Title

The Dynamics Of Exploited Groupers (serranidae): An Investigation Of The Protogynous Hermaphroditic Reproductive Strategy

Date of Award

1984

Availability

Article

Degree Name

Doctor of Philosophy (Ph.D.)

Department

Marine Science

Abstract

Groupers (Serranidae) are an important target of reef fisheries throughout tropical and subtropical regions of the world. Two potential consequences for management of the biological environment of groupers are potential effects of: (1) interspecific interaction and (2) protogynous hermaphroditism on population dynamics. The latter problem was investigated through simulation. Results indicated that protogynous hermaphroditism may be a superior reproductive strategy to gonochorism if sperm is not limiting in the population. If high proportions of eggs go unfertilized as fishing pressure increases, reproductive success of protogynous populations may become less than their gonochoristic counterparts.The utility of management advice from yield per recruit and stock production models applied to populations with the parameters of groupers was investigated. Potential reproductive strategy-specific errors were identified in yield-per-recruit (YPR) models. Also, the Beverton and Holt model overestimated the F resulting in maximum YPR. Management based on these predictions is subject to type I (non-conservative) error for controlling fishing mortality and type II (conservative) error from the perspective of minimum size regulations. Production models overestimated sustainable effort for both protogynous and gonochoristic populations, but the error was relatively greater for sperm-limited hermaphrodites. Thus management error based on these predictions is type I. Predictions of effort required to harvest maximum yield (f(,opt)), maximum yield (Y(,max)), and maximum yield per effort (U(,max)) from equilibrium approximation fits of the generalized production model were accurate.Similarly fitting the production model to species-aggregated yield data from a simulated multispecies grouper fishery resulted in accurate estimation of Y(,max). Estimated f(,opt), however, was influenced heavily by composition of the catch. The advised f(,opt) resulted in under- and overfishing of less dominant species in the complex. The approach was applied to empirical data from a multispecies grouper fishery in Puerto Rico. A model stimulating interspecific interaction is suggested.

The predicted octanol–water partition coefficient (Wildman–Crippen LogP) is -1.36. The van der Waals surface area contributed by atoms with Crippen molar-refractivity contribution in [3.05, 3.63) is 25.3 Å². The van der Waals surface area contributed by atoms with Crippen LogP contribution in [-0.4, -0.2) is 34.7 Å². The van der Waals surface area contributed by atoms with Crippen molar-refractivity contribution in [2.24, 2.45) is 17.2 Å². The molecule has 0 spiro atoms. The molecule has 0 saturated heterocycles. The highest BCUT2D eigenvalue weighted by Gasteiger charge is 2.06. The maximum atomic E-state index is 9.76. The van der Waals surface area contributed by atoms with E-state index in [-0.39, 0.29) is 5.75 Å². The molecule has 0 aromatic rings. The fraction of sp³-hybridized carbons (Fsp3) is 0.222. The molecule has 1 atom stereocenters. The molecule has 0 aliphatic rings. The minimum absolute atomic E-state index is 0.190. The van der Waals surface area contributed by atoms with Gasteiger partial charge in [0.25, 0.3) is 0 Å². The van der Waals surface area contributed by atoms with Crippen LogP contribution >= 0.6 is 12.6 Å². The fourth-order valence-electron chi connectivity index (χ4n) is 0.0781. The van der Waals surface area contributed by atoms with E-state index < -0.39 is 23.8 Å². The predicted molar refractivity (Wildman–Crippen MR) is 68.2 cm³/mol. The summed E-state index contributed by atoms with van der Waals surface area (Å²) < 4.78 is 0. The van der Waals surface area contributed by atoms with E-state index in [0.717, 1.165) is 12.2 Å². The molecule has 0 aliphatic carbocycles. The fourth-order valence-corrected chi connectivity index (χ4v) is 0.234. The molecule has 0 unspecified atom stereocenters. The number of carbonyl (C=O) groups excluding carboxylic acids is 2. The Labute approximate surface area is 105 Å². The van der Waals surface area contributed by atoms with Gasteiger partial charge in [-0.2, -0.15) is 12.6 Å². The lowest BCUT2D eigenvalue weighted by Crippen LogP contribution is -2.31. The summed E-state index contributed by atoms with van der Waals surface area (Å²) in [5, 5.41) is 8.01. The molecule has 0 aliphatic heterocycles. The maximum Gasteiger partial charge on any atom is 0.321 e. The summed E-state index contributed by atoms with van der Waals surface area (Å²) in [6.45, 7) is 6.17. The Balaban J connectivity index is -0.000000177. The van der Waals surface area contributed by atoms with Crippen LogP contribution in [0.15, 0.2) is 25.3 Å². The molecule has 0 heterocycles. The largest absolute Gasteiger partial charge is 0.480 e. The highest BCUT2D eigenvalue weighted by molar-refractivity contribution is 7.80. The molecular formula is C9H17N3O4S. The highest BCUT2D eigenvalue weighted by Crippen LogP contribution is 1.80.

Keywords

Biology, Oceanography

Link to Full Text

http://access.library.miami.edu/login?url=http://gateway.proquest.com/openurl?url_ver=Z39.88-2004&rft_val_fmt=info:ofi/fmt:kev:mtx:dissertation&res_dat=xri:pqdiss&rft_dat=xri:pqdiss:8506551